For reasons of health, or conscience, or religion, or simply preference, vegetarianism is increasingly popular. According to a publication in the Journal of the American Dietetic Association, up to 2.5% of American adults and 4% of Canadian adults follow versions of the vegetarian diet (ADA, 2003). Although we don't have statistics for South Africa, it's possible that we have similar trends in this country.
While a vegetarian diet doesn't pose problems for adults, vegetarians who are pregnant need to take special care in planning an adequate diet that will provide all the nutrients required for their own health and that of the unborn baby.
Different vegetarian diets
Different types of vegetarian diets are used worldwide. The standard vegetarian diet excludes meat, fish and fowl (chicken, turkey, and so forth), but still includes dairy products and eggs. This type of diet is sometimes also referred to as a lacto-ovo vegetarian diet.
Vegan or macrobiotic diets exclude all animal products, including dairy products, eggs, gelatin and even honey. While adults can use strict vegan diets, vegan moms-to-be should consider changing to a standard vegetarian diet during the conception period and pregnancy as this will make it easier to obtain all the necessary nutrients for the healthy development of the baby.
Important nutrients during pregnancy
According to the United States Department of Agriculture (USDA, 2008), "Vegetarian diets can meet all the requirements for nutrients." The USDA continues by saying that it's necessary for vegetarians to eat a variety of foods and to select foods from the following food groups:
Combine plant foods, which are rich in plant protein. These include dry cooked beans, peas and lentils (also called legumes), nuts and nut butters (e.g. peanut butter) and soy foods (tofu, tempeh, vegetarian patties and burgers). Milk and dairy products like yoghurt, cheese, cottage cheese and eggs can make an important contribution to the diet of the pregnant woman. According to the Food Standards Agency (FSA) of the UK, soy foods and the grain called quinoa (which you can find at health shops) are the only vegetarian sources of the complete mix of essential amino acids we require for growth and tissue repair.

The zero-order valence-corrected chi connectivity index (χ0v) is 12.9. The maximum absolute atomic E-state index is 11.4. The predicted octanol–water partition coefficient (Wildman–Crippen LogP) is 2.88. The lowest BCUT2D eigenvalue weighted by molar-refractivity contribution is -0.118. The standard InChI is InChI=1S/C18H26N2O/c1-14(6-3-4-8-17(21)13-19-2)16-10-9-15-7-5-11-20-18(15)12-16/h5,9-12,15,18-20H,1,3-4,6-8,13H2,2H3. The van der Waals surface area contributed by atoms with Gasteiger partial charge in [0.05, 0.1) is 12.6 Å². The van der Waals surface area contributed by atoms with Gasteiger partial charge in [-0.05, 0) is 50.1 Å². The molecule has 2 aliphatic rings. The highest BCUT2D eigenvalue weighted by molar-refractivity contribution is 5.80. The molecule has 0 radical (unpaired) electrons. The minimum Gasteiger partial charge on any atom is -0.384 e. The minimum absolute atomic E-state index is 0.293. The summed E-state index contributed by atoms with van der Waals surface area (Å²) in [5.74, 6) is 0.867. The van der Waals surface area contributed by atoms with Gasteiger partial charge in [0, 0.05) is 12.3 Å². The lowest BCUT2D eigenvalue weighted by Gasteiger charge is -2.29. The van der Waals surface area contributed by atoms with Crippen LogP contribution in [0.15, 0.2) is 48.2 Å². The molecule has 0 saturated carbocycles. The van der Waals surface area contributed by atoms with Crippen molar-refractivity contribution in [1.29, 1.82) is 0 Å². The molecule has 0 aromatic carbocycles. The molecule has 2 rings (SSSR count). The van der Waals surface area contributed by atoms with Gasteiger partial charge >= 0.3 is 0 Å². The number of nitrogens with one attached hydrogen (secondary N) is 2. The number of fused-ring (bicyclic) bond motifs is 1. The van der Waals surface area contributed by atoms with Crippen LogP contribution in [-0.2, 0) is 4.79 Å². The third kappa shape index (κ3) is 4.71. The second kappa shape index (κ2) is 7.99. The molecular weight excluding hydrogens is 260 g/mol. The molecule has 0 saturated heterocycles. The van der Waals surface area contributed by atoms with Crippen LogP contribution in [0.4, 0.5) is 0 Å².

Iron deficiencies are common among many women of childbearing age due to menstrual losses and an inadequate diet. Because iron is the prime oxygen transporter in the blood, it is a vital nutrient during pregnancy to ensure that your baby obtains sufficient oxygen and that you, as the mother, don't develop iron-deficiency anaemia. Good sources of iron in the vegetarian diet are iron-fortified breakfast cereals, bread and maize meal (the fortification of bread and maize meal is mandatory in SA), spinach, kidney beans, lentils, turnip greens, molasses, peas and certain dried fruits (e.g. dried apricots, prunes and raisins).
Babies need calcium to build strong bones and teeth, and moms need calcium to maintain their own bone strength. Good sources of calcium in the vegetarian diet are soy products (tofu, and soy milks that are fortified with calcium), dark green leafy vegetables (turnip greens, bok choy (buy at speciality green grocers) and mustard greens. Milk and dairy products, as listed under "Protein" above, are excellent sources of calcium when you're pregnant.